Monday, June 24, 2019

Party On! : Secret World Legends

Anniversary celebrations in MMORPGs often fill a dual role. For current players they fit into the game's calendar as one of the major holidays but there's also an opportunity for the company to remind the world in general - and ex-players in particular - that their game still exists.

As every MMORPG developer from Daybreak to Jagex seems to have discovered, the most fruitful route to increased login activity is nostalgia and nothing brings on a burst of the old rose-tinted like a birthday rolling round. On the other hand, sometimes there are things in your past you don't want to be reminded about.

Two years after an apparently successful launch, Secret World Legends looks very much like an also-ran, languishing in the slipstream of another, more profitable, higher-profile franchise, Conan, which saw its own successful revamp in Conan Exiles. Many Secret World veterans have never forgiven the company for mothballing the original game in favor of the supposedly more mainstream revamp and even players who were willing to go along with the change have run out of patience with the glacial pace of new content.

I just noticed how thick the soles on my boots are...
Perhaps unsurprisingly, then, Funcom's announcement of the Second Anniversary celebrations for SWL was received in certain quarters with a considerable degree of cynicism. Still, it offers a rare opportunity for the game to make an appearance on news sites, potentially bringing in some fresh (or more likely already-used) blood.

Talking about player retention in EVE Online yesterday, Wilhelm linked to a Superdata report that claims most new players beyond the two-year mark arrive as a result of recommendations from people already playing. A big bash like an Anniversary at least gets people talking. It's a start. I haven't heard anyone as much as mention SWL for months but over the last few days a few passing comments and mentions have cropped up in blogs I read. I doubt the game would have pinged my radar this summer had it not been for the publicity generated by the sophomore anniversary.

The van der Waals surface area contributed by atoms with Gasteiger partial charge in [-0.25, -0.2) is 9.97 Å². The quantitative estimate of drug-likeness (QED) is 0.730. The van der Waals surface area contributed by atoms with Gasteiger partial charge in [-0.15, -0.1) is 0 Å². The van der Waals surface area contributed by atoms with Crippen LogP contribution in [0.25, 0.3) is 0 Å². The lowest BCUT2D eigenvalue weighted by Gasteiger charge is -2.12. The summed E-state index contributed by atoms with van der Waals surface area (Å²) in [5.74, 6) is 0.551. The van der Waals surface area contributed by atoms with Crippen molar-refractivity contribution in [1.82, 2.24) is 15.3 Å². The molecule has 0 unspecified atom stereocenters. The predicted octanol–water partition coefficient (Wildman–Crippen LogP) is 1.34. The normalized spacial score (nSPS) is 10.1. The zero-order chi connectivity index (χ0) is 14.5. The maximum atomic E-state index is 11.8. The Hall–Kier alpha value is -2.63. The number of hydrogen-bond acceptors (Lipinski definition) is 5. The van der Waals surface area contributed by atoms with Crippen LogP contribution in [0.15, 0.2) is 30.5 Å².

Two years may not seem much but it's probably a decade in MMO dog years. And let's not forget, The Secret World itself will be seven years old next month. Getting players to try an elderly game - or come back to give it a second chance - is hard enough. Getting them to hang around long enough to spend some money is a lot harder. SuperData estimate that just 2% of late registrants go on to play for more than thirty days.

You lookin' at my shem?

As far as inducements to stay go, there's nothing much new in this anniversary offer as far as I can tell, although I'm far from being an expert on SWL. TSW Database has an exhaustive breakdown of all the options, activities and rewards but I can't really tell what carries over from last year. I can't see much that would hold the casual player's attention beyond the duration of the event itself, no new storylines or explorable areas for example, while the official highlight, "brand new agents", involves a game system that's entirely unknown to me.

And yet, thanks to the Second Anniversary bash, it looks very much as though Secret Worlds Legends is back in my rotation. That's the rotation I don't actually have, of course: the random, whim-based, eeny-meeny choice I make most days, when I decide what I'm going to play.